• Von Hippel-Lindau disease. Along with other more significant manifestations of this syndrome, epididymal cysts are associated with the condition[6]. It is a rare disease and important to recognise early.
  • Adult polycystic kidney disease (autosomal dominant)[7].
  • Maternal exposure to diethylstilbestrol[8].

There is no evidence that epididymal cysts are associated with infertility[9].

  • Treatment is not usually necessary and explanation and advice are all that is usually required[1]. Patients should be advised to seek medical advice if epididymal cysts become painful or suddenly start increasing in size.
  • Spontaneous resolution may take up to 50 months[10].
  • Surgical excision is recommended in children with intractable scrotal pain or if the cyst size does not seem to involute. Excision may also be offered to symptomatic adults.
  • Percutaneous aspiration with instillation of sclerosant is another option. The success rate in one study (at a median of 31 months post-initial procedure, after at most two procedures) was 85% for spermatoceles/epididymal cysts[11].

Torsion of the cyst can occur but is extremely rare with only a handful of cases reported[2, 12]. They do not become infected.

Further reading and references

  1. Scrotal pain and swelling; NICE CKS, September 2020 (UK access only)

  2. Bleve C, Conighi ML, Bucci V, et al; Torsion of huge epididymal cyst in a 16-year-old boy: case report and review of the literature. Pediatr Med Chir. 2018 May 2940(1). doi: 10.4081/pmc.2018.162.

  3. Lundstrom KJ, Soderstrom L, Jernow H, et al; Epidemiology of hydrocele and spermatocele incidence, treatment and complications. Scand J Urol. 2019 Apr - Jun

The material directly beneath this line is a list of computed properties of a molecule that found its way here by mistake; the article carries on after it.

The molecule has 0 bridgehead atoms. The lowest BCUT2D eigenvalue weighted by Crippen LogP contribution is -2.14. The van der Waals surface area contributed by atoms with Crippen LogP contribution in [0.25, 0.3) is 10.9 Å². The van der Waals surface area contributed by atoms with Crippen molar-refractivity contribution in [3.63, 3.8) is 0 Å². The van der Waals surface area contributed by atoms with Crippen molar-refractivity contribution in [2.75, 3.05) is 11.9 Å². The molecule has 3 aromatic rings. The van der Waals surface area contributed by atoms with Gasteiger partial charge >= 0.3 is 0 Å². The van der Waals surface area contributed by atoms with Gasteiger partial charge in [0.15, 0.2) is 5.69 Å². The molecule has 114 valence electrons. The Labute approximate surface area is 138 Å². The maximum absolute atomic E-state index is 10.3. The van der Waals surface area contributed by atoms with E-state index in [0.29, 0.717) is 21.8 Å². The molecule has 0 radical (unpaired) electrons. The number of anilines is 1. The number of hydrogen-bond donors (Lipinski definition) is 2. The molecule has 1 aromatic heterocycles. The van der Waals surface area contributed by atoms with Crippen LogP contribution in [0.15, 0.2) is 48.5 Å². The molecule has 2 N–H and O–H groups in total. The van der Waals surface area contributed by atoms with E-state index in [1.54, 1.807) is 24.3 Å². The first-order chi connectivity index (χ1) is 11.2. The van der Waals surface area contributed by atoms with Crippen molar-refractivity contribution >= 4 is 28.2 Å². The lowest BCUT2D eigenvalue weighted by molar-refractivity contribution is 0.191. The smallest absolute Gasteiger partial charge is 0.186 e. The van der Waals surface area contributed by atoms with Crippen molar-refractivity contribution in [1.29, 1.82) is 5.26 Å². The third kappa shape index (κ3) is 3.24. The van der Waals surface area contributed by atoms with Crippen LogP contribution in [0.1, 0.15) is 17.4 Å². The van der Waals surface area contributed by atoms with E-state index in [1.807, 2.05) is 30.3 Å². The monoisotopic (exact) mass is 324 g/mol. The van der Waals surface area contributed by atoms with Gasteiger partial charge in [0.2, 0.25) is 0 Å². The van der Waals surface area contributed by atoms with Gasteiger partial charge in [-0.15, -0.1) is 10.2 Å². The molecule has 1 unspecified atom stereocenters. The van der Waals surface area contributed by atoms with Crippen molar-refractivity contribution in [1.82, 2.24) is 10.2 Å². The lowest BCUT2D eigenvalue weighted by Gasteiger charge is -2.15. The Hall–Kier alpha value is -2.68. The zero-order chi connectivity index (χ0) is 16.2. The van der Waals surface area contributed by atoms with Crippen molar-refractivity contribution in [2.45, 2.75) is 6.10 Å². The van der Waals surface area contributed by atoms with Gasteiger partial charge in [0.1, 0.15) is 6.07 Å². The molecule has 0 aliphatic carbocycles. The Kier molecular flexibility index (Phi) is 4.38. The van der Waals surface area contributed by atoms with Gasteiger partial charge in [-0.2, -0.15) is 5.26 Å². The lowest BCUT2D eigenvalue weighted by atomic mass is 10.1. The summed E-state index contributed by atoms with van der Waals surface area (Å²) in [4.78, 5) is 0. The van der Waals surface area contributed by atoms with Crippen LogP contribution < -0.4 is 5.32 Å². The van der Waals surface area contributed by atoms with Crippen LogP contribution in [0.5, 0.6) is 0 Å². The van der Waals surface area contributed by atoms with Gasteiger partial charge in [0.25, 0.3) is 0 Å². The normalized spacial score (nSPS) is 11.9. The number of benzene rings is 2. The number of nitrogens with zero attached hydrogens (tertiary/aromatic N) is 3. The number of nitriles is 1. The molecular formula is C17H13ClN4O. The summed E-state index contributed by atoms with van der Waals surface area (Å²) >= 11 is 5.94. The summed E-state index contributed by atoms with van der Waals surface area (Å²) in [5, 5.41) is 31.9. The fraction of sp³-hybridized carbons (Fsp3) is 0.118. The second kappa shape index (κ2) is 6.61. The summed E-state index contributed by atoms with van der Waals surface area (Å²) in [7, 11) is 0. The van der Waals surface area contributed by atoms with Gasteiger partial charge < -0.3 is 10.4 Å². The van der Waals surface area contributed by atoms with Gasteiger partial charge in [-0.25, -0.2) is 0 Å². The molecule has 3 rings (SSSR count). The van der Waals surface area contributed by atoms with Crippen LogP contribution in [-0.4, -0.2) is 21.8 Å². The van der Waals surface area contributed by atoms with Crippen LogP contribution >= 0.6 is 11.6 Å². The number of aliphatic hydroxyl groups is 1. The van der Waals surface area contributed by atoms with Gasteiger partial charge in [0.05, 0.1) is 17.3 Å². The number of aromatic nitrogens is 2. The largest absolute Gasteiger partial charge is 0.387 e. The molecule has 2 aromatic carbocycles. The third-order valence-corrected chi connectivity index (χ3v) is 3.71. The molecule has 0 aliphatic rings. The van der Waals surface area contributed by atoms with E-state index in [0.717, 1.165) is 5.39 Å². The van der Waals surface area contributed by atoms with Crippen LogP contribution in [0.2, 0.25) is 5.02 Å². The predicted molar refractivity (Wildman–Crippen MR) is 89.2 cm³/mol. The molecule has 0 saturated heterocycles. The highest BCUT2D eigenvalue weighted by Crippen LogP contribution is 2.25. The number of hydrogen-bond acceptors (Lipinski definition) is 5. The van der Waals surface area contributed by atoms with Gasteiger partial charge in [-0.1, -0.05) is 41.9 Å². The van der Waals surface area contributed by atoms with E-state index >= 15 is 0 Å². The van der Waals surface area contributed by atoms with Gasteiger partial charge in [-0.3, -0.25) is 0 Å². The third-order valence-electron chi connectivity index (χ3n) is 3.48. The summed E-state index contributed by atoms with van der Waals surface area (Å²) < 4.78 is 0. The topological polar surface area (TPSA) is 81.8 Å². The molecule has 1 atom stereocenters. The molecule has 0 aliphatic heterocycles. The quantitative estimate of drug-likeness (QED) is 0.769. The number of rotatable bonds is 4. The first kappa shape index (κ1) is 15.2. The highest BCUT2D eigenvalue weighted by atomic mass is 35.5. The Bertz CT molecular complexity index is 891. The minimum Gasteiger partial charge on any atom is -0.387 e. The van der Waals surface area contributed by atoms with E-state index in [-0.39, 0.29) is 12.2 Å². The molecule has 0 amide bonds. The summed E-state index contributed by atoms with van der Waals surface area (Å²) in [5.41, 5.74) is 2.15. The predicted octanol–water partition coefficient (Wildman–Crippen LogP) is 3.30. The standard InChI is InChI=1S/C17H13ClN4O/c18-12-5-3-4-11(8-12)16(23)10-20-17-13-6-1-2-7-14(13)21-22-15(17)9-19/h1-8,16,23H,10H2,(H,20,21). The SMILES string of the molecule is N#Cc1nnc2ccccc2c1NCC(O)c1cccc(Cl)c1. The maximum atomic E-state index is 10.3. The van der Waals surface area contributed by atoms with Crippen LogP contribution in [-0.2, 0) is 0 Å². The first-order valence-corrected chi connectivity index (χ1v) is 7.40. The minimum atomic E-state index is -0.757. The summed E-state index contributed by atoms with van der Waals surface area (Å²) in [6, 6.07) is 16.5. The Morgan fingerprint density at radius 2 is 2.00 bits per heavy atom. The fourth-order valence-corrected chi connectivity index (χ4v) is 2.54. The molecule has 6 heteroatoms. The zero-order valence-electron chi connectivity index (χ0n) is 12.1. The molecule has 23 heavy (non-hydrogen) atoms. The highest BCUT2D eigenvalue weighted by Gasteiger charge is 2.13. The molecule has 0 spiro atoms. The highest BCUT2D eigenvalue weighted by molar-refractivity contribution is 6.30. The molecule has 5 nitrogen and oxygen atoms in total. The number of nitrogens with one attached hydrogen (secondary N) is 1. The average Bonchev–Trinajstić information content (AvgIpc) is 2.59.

4. O'Kelly F, McAlpine K, Abdeen N, et al; The futility of continued surveillance of epididymal cysts - A study of the prevalence and clinico-demographics in pre- vs. post-pubertal boys. Can Urol Assoc J. 2019 Apr 26:E398-E403. doi: 10.5489/cuaj.5667.

  5. Yoon JC, Casella JL, Litvin M, et al; Male reproductive health in cystic fibrosis. J Cyst Fibros. 2019 Oct18 Suppl 2:S105-S110. doi: 10.1016/j.jcf.2019.08.007.

  6. Gomella PT, Shin P, Srinivasan R, et al; Obstructive azoospermia secondary to bilateral epididymal cystadenomas in a patient with von Hippel-Lindau. Urol Case Rep. 2019 May 2927:100922. doi: 10.1016/j.eucr.2019.100922. eCollection 2019 Nov.

  7. Belet U, Danaci M, Sarikaya S, et al; Prevalence of epididymal, seminal vesicle, prostate, and testicular cysts in autosomal dominant polycystic kidney disease. Urology. 2002 Jul60(1):138-41. doi: 10.1016/s0090-4295(02)01612-6.

  8. Palmer JR, Wise LA, Robboy SJ, et al; Hypospadias in sons of women exposed to diethylstilbestrol in utero. Epidemiology. 2005 Jul16(4):583-6. doi: 10.1097/01.ede.0000164789.59728.6d.

  9. Weatherly D, Wise PG, Mendoca S, et al; Epididymal Cysts: Are They Associated With Infertility? Am J Mens Health. 2018 May12(3):612-616. doi: 10.1177/1557988316644976. Epub 2016 Apr 26.

  10. Mukendi AM; Bilateral epididymal cyst with spontaneous resolution. Clin Case Rep. 2020 Aug 228(12):2689-2691. doi: 10.1002/ccr3.3199. eCollection 2020 Dec.

  11. Low LS, Nair SM, Davies AJW, et al; Aspiration and sclerotherapy of hydroceles and spermatoceles/epididymal cysts with 100% alcohol. ANZ J Surg. 2020 Jan90(1-2):57-61. doi: 10.1111/ans.15467. Epub 2019 Oct 18.

  12. Ozaal AMOM, Pragalathan B, Lavanya S, et al; Torsion of an Epididymal Cyst: A Rare Finding on Scrotal Exploration for Acute Scrotum. Case Rep Urol. 2020 Nov 222020:8858606. doi: 10.1155/2020/8858606. eCollection 2020.